Sunday, April 29, 2018

New Zealand Immigrants

The Swinbournes
Richard Swinbourne (1789-1866) and his wife, Ann McGrath (1790-?), my 3rd great-grandparents,were born in Ireland and died in New Zealand.
They had ten children: 7 sons and 3 daughters. Some of the children emigrated to the United States (last name changed to Swinburne), and some of the children emigrated to New Zealand.
As I wrote in my last blog, a Norwegian ancestor and his family emigrated to America due to famine conditions in Norway. Ireland, too, had famine conditions. Beginning in 1845, and lasting into the 1850s, the potato famine killed over a million men, women, and children in Ireland and caused another million to flee to the United States, Australia, and New Zealand. At the time of this mass migration, the Irish were among the poorest people in what was considered the “Western World.”
Richard and his wife left Collon, County Louth, Ireland, for Christchurch, New Zealand, aboard the Duke of Portland steamship on 20 June 1852.  The ship arrived in Lyttelton, New Zealand (just south of Christchurch), on 21 October 1852. At the time of their departure, Ireland was still suffering from the “Great Famine” which lasted from September 1845-1852. [1]

It just happens that at the time of the Swinbourne immigration, Australia and New Zealand were using financial schemes to help pay for the costs of immigration:  They wanted settlers.  However, not everyone received financial assistance. The governments used these schemes to exercise control over who got to immigrate; and, these schemes were biased against the poor. [2] It is, perhaps, the offer of financial assistance that encouraged Richard to head to New Zealand rather than to America.  It was certainly a much longer trip: 10 days to America versus 75-120 days to New Zealand. [3] 

It has been reported that Richard was “given a prize” by New Zealand for the promise of bringing sons with him from Ireland. [4] In fact, of the seven sons, two are known to have emigrated to New Zealand, and it is believed that another three sons also made that trip. 
Google Image
Richard Swinbourne

Their accommodations aboard the Duke of Portland were in the “Second Cabin.” [1] As far as I can tell, “second cabin” is the equivalent to “Second Class.”  There was little difference between traveling Second Class and First Class at that time. There was, of course, a third class commonly referred to as “Steerage.” The class of passenger determined how much luggage that individual could take. The higher the class, the more luggage. As second-class passengers, the Swinbournes were actually able to take quite a bit of luggage with them and probably many personal possessions. This would be important for Richard as he was a boot maker by profession, and when he settled in New Zealand, his occupation was one of a boot and shoemaker.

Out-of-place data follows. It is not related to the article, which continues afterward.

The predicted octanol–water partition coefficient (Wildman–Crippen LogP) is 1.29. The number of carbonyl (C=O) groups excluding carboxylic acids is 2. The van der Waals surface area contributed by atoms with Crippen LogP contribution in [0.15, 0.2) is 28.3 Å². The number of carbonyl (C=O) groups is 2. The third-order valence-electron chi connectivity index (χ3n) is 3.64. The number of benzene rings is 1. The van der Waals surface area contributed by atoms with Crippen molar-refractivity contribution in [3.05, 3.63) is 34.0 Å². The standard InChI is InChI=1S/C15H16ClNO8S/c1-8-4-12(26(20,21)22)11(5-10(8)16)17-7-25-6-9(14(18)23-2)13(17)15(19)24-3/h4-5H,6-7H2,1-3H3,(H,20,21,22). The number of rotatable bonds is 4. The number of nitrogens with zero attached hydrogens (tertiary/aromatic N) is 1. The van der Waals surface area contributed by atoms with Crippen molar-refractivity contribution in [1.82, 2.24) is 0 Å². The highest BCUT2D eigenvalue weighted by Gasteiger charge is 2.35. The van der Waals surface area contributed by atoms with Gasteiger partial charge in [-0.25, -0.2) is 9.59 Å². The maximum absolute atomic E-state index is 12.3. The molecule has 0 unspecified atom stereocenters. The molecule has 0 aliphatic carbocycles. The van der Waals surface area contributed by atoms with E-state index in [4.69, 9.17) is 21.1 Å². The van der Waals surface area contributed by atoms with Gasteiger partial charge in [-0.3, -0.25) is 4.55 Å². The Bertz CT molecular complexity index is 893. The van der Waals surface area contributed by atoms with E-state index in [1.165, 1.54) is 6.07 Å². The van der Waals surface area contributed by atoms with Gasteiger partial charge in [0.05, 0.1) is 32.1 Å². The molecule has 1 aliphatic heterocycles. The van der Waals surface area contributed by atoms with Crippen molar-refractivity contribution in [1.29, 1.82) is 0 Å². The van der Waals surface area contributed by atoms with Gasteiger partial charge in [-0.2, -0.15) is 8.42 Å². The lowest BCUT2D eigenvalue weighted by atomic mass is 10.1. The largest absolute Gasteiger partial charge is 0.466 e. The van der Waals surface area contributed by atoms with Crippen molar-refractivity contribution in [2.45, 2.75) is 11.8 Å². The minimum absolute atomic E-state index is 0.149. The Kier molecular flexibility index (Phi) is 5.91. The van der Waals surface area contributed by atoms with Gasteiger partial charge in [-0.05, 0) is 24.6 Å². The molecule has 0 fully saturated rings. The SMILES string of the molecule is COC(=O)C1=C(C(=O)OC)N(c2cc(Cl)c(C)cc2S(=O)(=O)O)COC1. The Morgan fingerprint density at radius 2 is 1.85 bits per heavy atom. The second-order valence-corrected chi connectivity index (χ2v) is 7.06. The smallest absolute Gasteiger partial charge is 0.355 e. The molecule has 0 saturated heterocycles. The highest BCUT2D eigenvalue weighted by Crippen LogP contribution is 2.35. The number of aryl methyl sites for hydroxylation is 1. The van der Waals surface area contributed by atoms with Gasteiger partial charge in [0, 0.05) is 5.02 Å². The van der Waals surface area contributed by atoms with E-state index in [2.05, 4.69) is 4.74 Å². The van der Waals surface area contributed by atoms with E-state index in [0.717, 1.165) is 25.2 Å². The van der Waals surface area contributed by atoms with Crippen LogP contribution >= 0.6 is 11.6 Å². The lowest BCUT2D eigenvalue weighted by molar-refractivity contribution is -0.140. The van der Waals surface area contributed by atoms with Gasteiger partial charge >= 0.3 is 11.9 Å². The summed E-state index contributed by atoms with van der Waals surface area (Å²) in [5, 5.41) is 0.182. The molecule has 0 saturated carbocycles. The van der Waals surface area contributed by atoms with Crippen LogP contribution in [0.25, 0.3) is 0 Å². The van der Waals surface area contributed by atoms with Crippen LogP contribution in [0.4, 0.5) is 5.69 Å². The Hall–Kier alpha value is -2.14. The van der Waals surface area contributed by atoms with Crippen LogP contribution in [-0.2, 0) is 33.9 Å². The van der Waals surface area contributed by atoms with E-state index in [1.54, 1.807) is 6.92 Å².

Once they arrived at the port of Lyttleton, the conditions were not good for the new arrivals.  In the first days and nights of arrival the New Zealand immigrants stayed in the "Immigrant Barracks." These barracks were meant for temporary shelter only - one week maximum; and, food rations were provided, but again for only one week. The barracks were
Immigrant Barracks - Google Image
were designed for 300 people; however, there were usually at least 200 cabin passengers and almost 600 steerage passengers. So, many people stayed on the ship for as long as possible.  There was no permanent housing available - so many people ended up living in tents and sod huts. [5] This was truly a pioneering situation. I wonder if the immigrants were aware of the conditions that they were to meet upon arrival.

Regardless of the long journey and the deplorable conditions found upon arrival, the Swinbournes probably felt it was better than being in Ireland. So they stayed and prospered.

NOTE: Photographs of Richard Swinbourne and his wife, were kindly provided by Angela Milnes,

[1] “Shipping News.”, 21 Oct. 1855. Lyttelton Times

[2] Richards, E. “How Did Poor People Emigrate from the British Isles to Australia in the Nineteenth Century?” Journal of British Studies, vol. 32, no. 3, July 1993, pp. 250-279, doi: 10.1086/386032.

[3] Wilson, John. “The Voyage Out – Journeys to New Zealand.” Te Ara – the Encyclopedia of New Zealand,
[4] “Swinburne of Collon, Co. Louth, Ireland, New Zealand and Australia.” The SWINBURN(E) Family History Site, UK Genealogy Ring, 23 Dec 2002, um_7035/index.html
[5] "Shelter--'Home, Sweet Home'." The Bridle Path - Their Story Our Story,

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